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Diagnosis of Gout

Research Protocol ARCHIVED Jul 17, 2014
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Archived: This report is greater than 3 years old. Findings may be used for research purposes, but should not be considered current.


Background and Objectives for the Systematic Review

Gout is a form of inflammatory arthritis characterized by acute intermittent episodes of synovitis presenting with joint swelling and pain (referred to as acute gouty arthritis) that may progress to a chronic intermittent condition, which may progress further to development of tophi (solid deposits of monosodium urate [MSU] crystals in joints, cartilage, and bones), a condition called chronic tophaceous gout.

Based on data from the 2007-2008 National Health and Nutrition Examination Survey (NHANES), the prevalence of gout among adults in the United States was estimated to be 3.9 percent (8.3 million individuals), ranging from 2.0 percent in women to 5.9 percent in men.1 Comparing the most recent figures for the prevalence of gout to those of previous cycles of NHANES shows that the prevalence of gout appears to be increasing. The rise in the prevalence of gout has paralleled the increase in prevalence of conditions associated with hyperuricemia, including obesity, hypertension, hypertriglyceridemia, hypercholesterolemia, type 2 diabetes and metabolic syndrome, chronic kidney disease, and renal insufficiency. Certain medications also may increase the risk for developing gout (e.g., thiazide diuretics).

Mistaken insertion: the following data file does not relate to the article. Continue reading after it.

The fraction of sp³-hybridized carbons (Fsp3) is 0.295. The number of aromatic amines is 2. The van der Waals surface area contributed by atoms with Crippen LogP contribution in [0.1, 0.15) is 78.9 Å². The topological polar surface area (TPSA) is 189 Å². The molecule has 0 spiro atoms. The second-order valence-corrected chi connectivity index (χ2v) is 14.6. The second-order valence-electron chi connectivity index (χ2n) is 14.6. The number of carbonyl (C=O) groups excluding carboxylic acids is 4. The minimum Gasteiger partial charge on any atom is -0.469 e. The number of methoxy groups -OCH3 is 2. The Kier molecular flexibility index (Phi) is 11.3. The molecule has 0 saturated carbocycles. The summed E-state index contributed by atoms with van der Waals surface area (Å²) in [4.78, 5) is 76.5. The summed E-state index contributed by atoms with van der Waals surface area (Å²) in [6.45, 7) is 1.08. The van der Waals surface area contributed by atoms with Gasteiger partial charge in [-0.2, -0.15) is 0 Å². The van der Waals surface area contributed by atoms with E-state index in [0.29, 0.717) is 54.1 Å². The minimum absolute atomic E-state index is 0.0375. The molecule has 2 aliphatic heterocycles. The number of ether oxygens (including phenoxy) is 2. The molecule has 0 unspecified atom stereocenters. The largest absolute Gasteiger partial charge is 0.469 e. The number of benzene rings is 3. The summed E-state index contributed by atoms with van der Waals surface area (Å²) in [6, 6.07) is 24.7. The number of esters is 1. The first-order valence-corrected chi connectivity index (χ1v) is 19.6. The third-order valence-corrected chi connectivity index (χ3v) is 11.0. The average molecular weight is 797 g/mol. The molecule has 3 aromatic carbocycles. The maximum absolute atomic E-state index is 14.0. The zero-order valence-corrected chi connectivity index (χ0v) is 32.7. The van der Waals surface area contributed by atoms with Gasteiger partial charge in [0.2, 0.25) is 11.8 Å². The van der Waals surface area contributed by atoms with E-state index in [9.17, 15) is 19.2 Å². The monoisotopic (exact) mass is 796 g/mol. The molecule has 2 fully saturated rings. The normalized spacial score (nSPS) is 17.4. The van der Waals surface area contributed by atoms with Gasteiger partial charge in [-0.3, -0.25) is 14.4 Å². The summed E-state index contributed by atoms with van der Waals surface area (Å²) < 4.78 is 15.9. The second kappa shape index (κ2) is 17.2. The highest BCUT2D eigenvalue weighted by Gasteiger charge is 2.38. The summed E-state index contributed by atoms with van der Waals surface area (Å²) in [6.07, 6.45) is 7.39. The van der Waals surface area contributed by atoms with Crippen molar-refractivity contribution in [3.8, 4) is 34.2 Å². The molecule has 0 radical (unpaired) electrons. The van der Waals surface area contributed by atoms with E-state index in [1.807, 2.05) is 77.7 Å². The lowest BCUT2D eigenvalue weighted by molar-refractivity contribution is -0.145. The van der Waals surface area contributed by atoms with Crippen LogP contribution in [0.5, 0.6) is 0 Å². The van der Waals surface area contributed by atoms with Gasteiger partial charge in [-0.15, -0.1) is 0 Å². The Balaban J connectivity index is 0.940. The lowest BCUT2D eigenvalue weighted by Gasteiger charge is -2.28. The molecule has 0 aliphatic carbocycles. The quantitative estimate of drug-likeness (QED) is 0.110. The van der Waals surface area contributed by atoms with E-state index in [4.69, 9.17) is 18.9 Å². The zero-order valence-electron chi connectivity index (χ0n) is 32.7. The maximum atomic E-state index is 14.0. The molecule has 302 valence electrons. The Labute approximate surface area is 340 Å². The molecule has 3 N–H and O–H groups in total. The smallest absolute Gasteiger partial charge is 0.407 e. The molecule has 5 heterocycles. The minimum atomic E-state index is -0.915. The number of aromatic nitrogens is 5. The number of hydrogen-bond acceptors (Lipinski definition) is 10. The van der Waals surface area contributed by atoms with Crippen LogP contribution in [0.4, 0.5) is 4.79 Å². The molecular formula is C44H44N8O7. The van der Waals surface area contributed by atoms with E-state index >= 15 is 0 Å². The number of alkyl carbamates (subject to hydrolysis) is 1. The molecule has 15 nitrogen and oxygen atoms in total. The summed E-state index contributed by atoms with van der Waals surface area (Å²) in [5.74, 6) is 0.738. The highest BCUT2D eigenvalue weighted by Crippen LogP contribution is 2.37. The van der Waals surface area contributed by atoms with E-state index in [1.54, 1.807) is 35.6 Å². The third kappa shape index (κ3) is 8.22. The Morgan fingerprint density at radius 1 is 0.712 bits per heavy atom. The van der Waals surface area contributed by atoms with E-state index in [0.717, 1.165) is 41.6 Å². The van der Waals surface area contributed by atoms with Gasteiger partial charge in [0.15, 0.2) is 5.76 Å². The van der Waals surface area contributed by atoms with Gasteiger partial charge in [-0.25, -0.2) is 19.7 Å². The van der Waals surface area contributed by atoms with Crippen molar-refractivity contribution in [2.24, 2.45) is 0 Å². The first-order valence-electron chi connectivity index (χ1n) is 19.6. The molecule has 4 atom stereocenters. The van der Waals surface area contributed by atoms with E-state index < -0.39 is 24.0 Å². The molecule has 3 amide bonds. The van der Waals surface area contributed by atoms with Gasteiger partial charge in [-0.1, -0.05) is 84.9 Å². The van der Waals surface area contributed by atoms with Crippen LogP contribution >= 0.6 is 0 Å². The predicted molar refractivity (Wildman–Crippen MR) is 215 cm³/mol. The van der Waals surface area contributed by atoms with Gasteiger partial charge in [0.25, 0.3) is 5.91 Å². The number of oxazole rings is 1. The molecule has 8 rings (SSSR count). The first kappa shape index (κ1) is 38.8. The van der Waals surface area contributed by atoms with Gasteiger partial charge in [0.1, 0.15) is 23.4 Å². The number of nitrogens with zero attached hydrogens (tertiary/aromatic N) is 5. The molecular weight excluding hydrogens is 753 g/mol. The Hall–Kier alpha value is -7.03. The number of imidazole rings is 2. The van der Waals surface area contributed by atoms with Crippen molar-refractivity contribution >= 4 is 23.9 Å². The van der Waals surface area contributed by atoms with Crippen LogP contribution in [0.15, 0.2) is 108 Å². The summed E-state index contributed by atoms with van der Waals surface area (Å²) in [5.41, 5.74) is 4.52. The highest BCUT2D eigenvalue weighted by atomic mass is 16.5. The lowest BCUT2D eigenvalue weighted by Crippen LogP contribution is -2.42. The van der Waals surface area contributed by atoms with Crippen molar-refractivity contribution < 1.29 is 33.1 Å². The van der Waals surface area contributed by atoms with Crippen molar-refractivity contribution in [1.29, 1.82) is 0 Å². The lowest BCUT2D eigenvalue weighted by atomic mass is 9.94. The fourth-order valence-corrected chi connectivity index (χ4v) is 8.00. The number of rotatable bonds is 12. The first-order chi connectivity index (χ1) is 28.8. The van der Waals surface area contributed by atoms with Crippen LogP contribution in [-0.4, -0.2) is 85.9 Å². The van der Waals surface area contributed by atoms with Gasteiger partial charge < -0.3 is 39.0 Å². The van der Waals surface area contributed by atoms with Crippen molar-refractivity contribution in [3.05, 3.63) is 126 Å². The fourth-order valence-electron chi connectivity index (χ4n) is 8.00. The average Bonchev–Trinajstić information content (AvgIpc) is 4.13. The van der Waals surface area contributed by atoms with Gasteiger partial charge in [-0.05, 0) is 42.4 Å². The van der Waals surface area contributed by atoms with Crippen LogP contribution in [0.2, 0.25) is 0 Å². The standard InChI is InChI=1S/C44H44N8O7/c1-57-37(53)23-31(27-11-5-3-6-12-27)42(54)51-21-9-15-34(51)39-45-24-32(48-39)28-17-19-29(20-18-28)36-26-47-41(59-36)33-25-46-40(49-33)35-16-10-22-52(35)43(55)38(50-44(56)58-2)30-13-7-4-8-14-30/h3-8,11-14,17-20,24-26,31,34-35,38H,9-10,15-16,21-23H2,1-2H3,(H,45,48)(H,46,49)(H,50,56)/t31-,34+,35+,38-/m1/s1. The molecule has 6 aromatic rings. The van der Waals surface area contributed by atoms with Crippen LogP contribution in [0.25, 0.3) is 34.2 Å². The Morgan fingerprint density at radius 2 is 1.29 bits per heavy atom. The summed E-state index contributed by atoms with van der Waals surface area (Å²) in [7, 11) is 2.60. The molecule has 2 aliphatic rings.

A 2013 study estimated the annual costs of gout to be $933 million (in 2008 figures), with the annual ambulatory care costs associated with gout potentially reaching $1 billion. Some 32 percent of the costs were attributed to gouty arthritis attacks, and drug expenditures accounted for 61 percent of the total costs.2

Etiology of Gout

The driving force behind acute episodes of gout is hyperuricemia (defined as a serum uric acid (strictly, urate, sUA) concentration greater than 6.8 mg per deciliter [dl] in men and greater than 6.0 in women). Hyperuricemia can be the result of either inadequate renal excretion of UA or, less commonly, UA overproduction (UA is a breakdown product of dietary or endogenous purines, which are among the building blocks of nucleic acids); and is associated with the formation and deposition of the UA crystals, which preferentially dissolve, in joints, tendons, and bursa spaces. Despite the prevalence of hyperuricemia, for reasons that remain unclear, only a small proportion of individuals with hyperuricemia go on to develop gout; in the rest, hyperuricemia remains asymptomatic.3 The prevalence of hyperuricemia ranges from 21.2 percent in men to 21.6 percent in women, four- to ten-fold higher than the prevalence of gout.